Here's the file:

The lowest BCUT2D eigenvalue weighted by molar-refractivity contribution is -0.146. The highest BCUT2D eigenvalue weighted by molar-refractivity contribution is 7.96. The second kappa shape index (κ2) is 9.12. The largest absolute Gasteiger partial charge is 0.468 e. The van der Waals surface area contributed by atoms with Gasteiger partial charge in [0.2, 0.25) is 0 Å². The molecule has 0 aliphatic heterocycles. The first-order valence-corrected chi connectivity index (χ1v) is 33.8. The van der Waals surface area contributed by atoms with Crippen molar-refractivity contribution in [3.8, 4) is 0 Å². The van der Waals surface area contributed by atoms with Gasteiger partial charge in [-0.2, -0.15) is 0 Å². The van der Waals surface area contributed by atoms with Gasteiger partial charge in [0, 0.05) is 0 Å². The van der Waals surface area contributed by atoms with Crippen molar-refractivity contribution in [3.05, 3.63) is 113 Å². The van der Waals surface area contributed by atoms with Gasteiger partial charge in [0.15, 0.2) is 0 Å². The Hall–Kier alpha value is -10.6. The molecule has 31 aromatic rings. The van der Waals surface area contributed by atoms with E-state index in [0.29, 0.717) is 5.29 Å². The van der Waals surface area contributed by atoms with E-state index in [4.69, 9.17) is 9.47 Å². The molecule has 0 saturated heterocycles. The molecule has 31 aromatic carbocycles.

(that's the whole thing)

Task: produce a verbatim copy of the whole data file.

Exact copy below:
The lowest BCUT2D eigenvalue weighted by molar-refractivity contribution is -0.146. The highest BCUT2D eigenvalue weighted by molar-refractivity contribution is 7.96. The second kappa shape index (κ2) is 9.12. The largest absolute Gasteiger partial charge is 0.468 e. The van der Waals surface area contributed by atoms with Gasteiger partial charge in [0.2, 0.25) is 0 Å². The molecule has 0 aliphatic heterocycles. The first-order valence-corrected chi connectivity index (χ1v) is 33.8. The van der Waals surface area contributed by atoms with Crippen molar-refractivity contribution in [3.8, 4) is 0 Å². The van der Waals surface area contributed by atoms with Gasteiger partial charge in [-0.2, -0.15) is 0 Å². The van der Waals surface area contributed by atoms with Gasteiger partial charge in [0, 0.05) is 0 Å². The van der Waals surface area contributed by atoms with Crippen molar-refractivity contribution in [3.05, 3.63) is 113 Å². The van der Waals surface area contributed by atoms with Gasteiger partial charge in [0.15, 0.2) is 0 Å². The Hall–Kier alpha value is -10.6. The molecule has 31 aromatic rings. The van der Waals surface area contributed by atoms with E-state index in [0.29, 0.717) is 5.29 Å². The van der Waals surface area contributed by atoms with E-state index in [4.69, 9.17) is 9.47 Å². The molecule has 0 saturated heterocycles. The molecule has 31 aromatic carbocycles.